Cytoplasmic Dynein and Kinesins in Brain Development and Autophagy
Microtubule Motor Proteins Are Involved in a Wide Range of cellular activities. Recent work in our lab has involved the role of the motor proteins in neuronal migration and neurogenesis in the developing brain. We have worked out mechanisms by which cytoplasmic dynein, its regulators Nde1 and Ndel1, and LIS1 and the kinesin Kif1a contribute to these functions as well as brain developmental disease. We have also found a new role for the dynein adaptor protein RILP as a master regulator of mTOR-dependent autophagy in neurons. Richard Vallee Professor of Pathology & Cell Biology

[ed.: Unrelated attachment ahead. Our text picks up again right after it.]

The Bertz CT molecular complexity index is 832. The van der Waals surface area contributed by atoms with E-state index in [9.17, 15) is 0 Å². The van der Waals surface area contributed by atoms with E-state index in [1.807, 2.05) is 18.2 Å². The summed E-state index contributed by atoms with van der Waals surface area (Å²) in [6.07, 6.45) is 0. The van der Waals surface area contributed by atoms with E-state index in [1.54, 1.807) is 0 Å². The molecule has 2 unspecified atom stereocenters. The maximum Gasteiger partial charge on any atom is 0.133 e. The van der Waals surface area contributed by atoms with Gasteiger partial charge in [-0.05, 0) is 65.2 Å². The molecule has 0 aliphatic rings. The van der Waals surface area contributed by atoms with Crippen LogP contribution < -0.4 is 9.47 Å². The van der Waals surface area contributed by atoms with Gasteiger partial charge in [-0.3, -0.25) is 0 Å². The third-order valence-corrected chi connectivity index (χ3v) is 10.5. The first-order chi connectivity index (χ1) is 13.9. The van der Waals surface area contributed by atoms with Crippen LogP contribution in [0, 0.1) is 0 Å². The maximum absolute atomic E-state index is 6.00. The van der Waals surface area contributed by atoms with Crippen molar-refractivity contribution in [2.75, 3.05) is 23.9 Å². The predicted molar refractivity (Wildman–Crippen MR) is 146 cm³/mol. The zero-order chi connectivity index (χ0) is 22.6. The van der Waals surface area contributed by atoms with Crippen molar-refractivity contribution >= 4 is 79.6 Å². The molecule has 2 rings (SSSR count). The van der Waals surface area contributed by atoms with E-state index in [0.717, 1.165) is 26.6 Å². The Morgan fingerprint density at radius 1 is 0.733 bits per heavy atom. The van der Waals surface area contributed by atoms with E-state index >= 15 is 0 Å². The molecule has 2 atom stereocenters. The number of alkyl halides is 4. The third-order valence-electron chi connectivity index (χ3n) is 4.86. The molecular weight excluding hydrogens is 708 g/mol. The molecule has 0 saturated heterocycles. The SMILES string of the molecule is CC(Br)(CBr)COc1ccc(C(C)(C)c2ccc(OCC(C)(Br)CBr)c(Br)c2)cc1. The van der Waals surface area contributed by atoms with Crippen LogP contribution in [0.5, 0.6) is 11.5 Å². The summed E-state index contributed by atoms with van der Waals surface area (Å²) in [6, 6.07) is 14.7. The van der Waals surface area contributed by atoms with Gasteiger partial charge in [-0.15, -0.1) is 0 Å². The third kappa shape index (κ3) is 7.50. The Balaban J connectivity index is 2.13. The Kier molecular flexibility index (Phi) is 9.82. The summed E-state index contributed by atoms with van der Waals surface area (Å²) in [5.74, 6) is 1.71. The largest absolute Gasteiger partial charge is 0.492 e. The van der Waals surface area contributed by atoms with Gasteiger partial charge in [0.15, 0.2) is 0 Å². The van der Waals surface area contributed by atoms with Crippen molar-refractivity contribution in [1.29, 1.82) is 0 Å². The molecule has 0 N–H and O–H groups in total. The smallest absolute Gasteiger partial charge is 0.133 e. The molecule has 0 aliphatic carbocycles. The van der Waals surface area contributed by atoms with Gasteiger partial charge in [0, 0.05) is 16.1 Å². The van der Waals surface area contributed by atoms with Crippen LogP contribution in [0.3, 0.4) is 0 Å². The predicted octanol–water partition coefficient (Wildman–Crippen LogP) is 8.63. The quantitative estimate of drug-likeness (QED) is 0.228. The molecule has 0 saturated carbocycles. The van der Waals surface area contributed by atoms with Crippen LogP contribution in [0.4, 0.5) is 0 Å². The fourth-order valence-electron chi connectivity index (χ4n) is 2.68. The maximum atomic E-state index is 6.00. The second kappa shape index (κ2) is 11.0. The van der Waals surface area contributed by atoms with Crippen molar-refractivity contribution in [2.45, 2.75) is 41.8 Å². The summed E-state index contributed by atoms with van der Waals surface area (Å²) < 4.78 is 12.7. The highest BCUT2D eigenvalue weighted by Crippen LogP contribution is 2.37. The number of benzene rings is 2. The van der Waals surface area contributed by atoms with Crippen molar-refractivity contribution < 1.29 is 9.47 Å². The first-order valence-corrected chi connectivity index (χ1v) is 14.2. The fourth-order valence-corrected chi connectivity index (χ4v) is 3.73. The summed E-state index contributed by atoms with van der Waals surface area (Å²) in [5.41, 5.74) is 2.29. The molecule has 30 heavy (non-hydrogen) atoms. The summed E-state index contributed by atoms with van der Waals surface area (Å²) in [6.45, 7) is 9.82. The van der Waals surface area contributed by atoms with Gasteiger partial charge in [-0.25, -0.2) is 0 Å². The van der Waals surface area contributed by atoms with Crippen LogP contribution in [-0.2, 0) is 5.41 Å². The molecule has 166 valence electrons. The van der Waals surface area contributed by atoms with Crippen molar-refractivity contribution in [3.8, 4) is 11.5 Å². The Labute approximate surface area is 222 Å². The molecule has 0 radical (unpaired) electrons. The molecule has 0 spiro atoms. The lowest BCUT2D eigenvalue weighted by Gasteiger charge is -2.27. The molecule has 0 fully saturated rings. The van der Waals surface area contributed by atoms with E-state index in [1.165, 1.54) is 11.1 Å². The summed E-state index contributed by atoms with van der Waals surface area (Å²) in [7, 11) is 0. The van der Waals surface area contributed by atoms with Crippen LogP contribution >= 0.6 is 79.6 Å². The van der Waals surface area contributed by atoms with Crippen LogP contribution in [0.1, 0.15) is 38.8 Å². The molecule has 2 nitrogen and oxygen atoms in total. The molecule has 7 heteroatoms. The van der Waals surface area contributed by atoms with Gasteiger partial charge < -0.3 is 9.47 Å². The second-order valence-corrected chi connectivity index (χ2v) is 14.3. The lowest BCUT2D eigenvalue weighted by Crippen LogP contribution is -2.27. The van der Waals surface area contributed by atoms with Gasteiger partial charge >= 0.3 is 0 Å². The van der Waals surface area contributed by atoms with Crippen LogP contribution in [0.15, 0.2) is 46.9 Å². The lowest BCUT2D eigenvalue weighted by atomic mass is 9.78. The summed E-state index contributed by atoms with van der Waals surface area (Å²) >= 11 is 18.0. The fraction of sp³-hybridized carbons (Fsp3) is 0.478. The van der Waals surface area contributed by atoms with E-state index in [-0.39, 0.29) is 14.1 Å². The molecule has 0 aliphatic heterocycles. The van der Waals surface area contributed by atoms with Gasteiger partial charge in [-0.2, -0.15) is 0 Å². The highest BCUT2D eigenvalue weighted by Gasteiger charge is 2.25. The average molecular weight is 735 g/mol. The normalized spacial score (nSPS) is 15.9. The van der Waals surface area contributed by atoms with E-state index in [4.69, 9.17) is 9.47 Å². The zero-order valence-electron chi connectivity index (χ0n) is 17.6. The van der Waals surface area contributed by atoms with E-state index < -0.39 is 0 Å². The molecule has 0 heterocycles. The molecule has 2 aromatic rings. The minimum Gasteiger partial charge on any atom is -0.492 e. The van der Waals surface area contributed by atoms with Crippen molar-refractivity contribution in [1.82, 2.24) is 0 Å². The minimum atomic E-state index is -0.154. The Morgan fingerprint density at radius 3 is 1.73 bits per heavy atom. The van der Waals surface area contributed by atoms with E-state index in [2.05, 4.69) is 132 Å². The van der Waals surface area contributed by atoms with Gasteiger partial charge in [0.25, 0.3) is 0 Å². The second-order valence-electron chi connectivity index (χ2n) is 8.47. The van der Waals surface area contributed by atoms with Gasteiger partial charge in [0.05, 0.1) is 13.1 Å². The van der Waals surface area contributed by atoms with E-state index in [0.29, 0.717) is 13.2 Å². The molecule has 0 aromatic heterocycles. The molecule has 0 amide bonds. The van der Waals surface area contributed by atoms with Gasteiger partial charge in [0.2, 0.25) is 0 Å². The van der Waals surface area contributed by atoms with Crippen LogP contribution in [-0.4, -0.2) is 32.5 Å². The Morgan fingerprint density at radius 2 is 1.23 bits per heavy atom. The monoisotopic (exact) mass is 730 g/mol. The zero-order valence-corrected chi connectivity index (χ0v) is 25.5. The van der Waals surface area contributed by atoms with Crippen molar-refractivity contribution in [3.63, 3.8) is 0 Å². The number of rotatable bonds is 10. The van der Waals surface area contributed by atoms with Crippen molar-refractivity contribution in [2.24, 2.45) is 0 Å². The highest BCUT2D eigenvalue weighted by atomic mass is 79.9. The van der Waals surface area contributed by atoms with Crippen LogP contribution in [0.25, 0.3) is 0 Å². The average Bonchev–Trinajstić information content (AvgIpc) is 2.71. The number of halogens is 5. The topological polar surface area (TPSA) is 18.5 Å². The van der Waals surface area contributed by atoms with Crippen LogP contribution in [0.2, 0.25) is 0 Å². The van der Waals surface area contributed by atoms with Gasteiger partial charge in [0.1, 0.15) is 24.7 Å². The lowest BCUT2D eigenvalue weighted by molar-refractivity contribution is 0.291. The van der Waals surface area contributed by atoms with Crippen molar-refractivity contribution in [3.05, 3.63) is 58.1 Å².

Columbia University time: 4:00pm
location: HSB, T-639 host: Stanley C. Froehner
Mechanisms underlying flexible information flow across the brain Karel Svoboda, Ph.D. Director, Allen Institute: Abstract: Neural computation and behavior are produced by shifting configurations of multi-regional neural networks, implemented by dynamic coupling between brain regions. We...